RESEARCH NEWS – Rare “carte-de-visite”

detail  carte de visite 
This image is captioned by the State Library as “Mother and girls outside weatherboard house with bark roof, Gulgong area”.

Long before selfies were a thing, in fact, before Gulgong was even a town, there was another photographic trend called “cardomania”. This involved a thin paper photograph mounted on a thicker paper card (the size of Victorian-era visiting cards). They were traded among friends and visitors in a global craze stemming from the use of Napoleon’s image in this format in 1859.

Widely known as a carte-de-visite (CdV) because of its French origins, these tiny souvenirs were very popular in the American civil war and served two roles. One was to share portraits of loved ones between soldiers and family members. Another was the collection of photos of celebrities like Abraham Lincoln and Ulysses S Grant (at least in the North).

It is not known how many of the Holtermann Collection images were distributed in carte-de-visite format. This would have been a handy and inexpensive way to share images between hopeful prospectors on the Australian goldfields and family members who remained interstate or overseas. It may be the reason that Holtermann subjects, like Peter Gondolf, fronted up to the Hill End studio of Merlin and Bayliss to sit for photographic portraits.

The Gulgong Holtermann Museum has been keen to obtain an original CdV. While some Holtermann-themed images exist in private collections, they are rarely available for purchase. But one of our volunteers, Julie Hulston, recently found one available on an auction site and with a generous donation by Dr Meredith (son of Margaret Meredith) the rare card was acquired.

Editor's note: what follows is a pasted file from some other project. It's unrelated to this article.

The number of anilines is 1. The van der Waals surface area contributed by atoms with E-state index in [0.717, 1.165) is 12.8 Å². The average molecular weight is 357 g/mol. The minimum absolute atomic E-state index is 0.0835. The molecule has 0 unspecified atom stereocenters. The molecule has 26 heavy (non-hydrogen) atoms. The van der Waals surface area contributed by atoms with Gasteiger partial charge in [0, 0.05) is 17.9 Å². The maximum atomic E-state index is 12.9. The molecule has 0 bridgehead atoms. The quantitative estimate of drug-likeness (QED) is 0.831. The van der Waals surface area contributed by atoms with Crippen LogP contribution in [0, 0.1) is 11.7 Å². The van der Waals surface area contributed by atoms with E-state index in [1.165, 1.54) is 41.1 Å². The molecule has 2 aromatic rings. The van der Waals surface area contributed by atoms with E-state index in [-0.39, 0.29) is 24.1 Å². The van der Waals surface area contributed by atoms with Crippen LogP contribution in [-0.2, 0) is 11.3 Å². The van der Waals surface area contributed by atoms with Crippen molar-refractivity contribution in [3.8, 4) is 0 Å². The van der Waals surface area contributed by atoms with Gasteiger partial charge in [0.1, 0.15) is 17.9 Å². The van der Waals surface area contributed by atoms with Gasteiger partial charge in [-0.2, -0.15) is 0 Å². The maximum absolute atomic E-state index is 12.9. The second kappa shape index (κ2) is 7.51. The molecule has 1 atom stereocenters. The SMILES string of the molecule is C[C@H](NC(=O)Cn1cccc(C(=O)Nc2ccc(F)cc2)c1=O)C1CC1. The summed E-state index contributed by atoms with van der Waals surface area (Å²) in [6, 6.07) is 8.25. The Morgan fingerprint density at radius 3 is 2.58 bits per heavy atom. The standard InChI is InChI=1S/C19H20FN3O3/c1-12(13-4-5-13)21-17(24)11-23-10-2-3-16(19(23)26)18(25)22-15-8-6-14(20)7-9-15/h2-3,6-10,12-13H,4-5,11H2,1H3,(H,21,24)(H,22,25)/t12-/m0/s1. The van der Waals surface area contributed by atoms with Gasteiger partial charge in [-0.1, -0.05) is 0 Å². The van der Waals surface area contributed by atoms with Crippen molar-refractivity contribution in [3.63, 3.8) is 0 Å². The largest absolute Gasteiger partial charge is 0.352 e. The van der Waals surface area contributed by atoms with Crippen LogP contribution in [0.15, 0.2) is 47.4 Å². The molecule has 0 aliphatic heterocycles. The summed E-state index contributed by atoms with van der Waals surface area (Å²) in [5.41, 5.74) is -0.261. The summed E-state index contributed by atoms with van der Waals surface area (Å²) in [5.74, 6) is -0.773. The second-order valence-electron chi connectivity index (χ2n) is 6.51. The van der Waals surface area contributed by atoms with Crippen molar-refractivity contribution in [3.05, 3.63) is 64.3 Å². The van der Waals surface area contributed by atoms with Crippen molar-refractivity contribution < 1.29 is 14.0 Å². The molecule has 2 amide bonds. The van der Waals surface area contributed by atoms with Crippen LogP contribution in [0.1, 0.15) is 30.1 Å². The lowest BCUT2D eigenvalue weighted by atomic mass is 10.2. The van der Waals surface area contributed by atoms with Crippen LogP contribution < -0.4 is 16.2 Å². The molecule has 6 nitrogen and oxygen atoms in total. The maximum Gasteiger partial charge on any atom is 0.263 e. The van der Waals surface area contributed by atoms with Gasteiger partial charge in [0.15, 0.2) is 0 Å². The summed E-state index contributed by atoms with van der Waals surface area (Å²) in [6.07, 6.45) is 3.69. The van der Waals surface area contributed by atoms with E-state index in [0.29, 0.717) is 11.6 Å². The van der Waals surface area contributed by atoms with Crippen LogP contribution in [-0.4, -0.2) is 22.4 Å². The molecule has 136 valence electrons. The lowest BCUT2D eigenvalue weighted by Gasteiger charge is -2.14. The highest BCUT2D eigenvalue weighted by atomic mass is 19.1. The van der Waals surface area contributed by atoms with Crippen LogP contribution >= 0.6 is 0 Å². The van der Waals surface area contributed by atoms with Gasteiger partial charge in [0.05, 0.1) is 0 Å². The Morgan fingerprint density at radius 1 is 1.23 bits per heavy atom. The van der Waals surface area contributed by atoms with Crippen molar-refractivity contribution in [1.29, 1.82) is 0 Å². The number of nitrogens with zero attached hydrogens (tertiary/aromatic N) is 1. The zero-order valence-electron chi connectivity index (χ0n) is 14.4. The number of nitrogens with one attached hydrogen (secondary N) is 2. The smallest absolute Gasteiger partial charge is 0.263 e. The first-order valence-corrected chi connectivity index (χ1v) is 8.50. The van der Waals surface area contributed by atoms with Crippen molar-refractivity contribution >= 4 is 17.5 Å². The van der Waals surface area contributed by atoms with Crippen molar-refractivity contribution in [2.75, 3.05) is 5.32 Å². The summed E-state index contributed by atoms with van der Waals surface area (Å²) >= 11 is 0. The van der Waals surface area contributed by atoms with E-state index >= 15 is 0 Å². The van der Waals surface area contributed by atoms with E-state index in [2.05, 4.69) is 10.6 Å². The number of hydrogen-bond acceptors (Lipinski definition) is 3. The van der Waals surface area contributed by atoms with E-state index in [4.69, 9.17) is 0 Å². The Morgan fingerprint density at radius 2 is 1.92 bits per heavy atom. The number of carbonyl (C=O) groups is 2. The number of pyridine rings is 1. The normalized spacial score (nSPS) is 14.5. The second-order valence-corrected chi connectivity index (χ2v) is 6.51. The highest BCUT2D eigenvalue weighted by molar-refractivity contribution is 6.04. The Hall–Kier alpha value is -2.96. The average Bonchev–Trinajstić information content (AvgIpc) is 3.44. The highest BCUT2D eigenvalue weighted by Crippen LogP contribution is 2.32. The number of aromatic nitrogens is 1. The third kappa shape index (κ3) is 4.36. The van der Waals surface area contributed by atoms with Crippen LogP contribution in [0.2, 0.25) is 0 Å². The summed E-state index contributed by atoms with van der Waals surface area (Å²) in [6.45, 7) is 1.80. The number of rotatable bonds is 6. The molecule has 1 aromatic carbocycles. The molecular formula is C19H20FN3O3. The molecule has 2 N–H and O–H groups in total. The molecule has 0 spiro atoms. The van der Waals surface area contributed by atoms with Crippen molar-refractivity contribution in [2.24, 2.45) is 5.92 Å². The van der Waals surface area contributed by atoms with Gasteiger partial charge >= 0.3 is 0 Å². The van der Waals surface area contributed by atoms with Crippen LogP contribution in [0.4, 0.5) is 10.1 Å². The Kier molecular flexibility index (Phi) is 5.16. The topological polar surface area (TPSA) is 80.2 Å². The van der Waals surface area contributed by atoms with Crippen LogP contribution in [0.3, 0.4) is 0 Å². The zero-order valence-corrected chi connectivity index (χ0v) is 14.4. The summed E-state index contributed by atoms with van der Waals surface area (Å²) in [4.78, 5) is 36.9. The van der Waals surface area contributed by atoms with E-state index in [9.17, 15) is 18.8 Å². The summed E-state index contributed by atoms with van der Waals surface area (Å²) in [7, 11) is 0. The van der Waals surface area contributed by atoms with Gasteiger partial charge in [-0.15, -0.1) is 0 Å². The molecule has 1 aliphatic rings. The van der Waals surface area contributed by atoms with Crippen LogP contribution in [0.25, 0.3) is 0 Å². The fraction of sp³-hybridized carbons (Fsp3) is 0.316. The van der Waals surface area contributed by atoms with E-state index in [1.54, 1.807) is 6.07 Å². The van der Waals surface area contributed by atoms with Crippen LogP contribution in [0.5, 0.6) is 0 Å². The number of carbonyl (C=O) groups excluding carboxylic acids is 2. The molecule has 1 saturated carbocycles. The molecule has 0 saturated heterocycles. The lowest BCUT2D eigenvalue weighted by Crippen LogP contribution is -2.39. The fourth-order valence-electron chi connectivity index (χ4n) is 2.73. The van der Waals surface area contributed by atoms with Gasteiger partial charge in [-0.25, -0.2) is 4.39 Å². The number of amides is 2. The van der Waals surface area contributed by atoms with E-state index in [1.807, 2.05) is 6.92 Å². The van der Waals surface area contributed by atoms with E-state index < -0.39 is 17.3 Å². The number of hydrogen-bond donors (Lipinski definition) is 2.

Had a name been recorded by the photographers we might have been able to learn more about the subjects of this picture. This is the kind of work the Holtermann Research Unit is involved in. Our recent training session showed volunteers how to pursue the clues in a photo and look up online records such as Trove’s digitised newspapers and NSW Births, Deaths and Marriage records to round out the stories of Gulgong residents from 150 years ago.

We plan to offer this course to members of the public in the near future. Anyone interested in developing these skills to delve into their own family history can attend. Follow our Facebook page to learn of upcoming dates and booking details.

Photo source:

Click on the links to view the original high-resolution images via the State Library website.